Teachers' emerging stances and repertoires towards reconciliation: Potential and challenges in Greek-Cypriot education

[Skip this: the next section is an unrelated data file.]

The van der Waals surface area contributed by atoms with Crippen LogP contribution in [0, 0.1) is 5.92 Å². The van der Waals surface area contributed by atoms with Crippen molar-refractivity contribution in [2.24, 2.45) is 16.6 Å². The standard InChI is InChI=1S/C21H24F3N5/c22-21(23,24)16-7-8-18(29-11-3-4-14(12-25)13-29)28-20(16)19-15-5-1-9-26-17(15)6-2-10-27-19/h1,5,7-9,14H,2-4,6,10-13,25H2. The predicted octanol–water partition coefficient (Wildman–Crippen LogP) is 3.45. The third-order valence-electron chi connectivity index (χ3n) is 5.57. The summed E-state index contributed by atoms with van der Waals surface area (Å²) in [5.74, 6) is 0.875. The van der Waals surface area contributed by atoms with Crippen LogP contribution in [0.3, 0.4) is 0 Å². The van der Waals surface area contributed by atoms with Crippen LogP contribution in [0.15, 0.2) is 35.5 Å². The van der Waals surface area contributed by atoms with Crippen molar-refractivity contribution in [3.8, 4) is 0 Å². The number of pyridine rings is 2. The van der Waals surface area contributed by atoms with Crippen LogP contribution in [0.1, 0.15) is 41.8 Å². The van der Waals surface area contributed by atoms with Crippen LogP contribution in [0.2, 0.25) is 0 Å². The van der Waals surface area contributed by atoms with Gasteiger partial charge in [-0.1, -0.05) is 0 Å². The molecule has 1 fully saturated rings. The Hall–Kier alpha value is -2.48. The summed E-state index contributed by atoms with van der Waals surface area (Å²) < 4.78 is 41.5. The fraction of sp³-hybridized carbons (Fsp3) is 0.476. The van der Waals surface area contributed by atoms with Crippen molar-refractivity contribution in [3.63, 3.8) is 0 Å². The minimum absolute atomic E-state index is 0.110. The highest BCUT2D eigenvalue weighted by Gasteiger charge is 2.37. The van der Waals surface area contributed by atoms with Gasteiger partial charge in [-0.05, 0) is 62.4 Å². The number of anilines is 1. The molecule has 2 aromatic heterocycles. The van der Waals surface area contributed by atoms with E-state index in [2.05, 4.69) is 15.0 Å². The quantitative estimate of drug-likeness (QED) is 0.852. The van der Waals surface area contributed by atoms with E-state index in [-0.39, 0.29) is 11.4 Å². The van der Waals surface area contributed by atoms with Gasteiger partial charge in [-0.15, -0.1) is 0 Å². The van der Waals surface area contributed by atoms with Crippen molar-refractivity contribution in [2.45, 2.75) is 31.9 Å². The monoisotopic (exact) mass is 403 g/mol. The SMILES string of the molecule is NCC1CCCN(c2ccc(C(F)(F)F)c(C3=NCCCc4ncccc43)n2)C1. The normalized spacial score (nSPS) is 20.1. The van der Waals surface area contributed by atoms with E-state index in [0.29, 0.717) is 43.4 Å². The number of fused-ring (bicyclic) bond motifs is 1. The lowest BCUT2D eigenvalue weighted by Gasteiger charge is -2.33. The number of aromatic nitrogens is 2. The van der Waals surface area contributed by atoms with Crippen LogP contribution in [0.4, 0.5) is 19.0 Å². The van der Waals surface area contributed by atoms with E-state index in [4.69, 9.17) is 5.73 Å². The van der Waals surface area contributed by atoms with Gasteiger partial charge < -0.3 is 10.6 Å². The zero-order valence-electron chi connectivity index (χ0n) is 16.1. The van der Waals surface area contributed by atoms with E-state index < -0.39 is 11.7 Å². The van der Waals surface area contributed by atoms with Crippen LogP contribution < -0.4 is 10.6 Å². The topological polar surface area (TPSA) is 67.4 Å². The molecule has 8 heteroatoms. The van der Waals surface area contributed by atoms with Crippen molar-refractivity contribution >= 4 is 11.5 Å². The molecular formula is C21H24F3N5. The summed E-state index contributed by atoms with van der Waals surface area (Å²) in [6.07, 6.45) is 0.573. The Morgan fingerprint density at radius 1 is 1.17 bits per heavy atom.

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In this paper we examine Greek-Cypriot teachers' positions towards the - largely unfamiliar - concept of reconciliation within the Greek-Cypriot community. Looking at a set of 40 interviews conducted in spring 2009, this study is set against the broader historical context of the continuing Cyprus Problem and the development of ethnic rivalry between the two main ethnic groups (Greek- Cypriots and Turkish-Cypriots). The data analysis is informed by theories from the fields of reconciliation and peace studies, and the assumption that teachers are influential in dealing with the legacy of ethnic strife and encouraging reconciliatory attitudes. The results of our analysis pointed to a polyphonic landscape, encompassing a range of diverse positions and arguments towards reconciliation, each with its own distinct 'logic' and underlying assumptions. These findings construct the teacher community as a largely politicised and ethnicised professional group - a group which aligns with various and often contradicting positions around the unresolved ethnic conflict, employs the different culturally available ethnic ideologies and, thus, actively partakes in the political affairs of Greek-Cypriot society. The implications for teacher education and educational policy are discussed.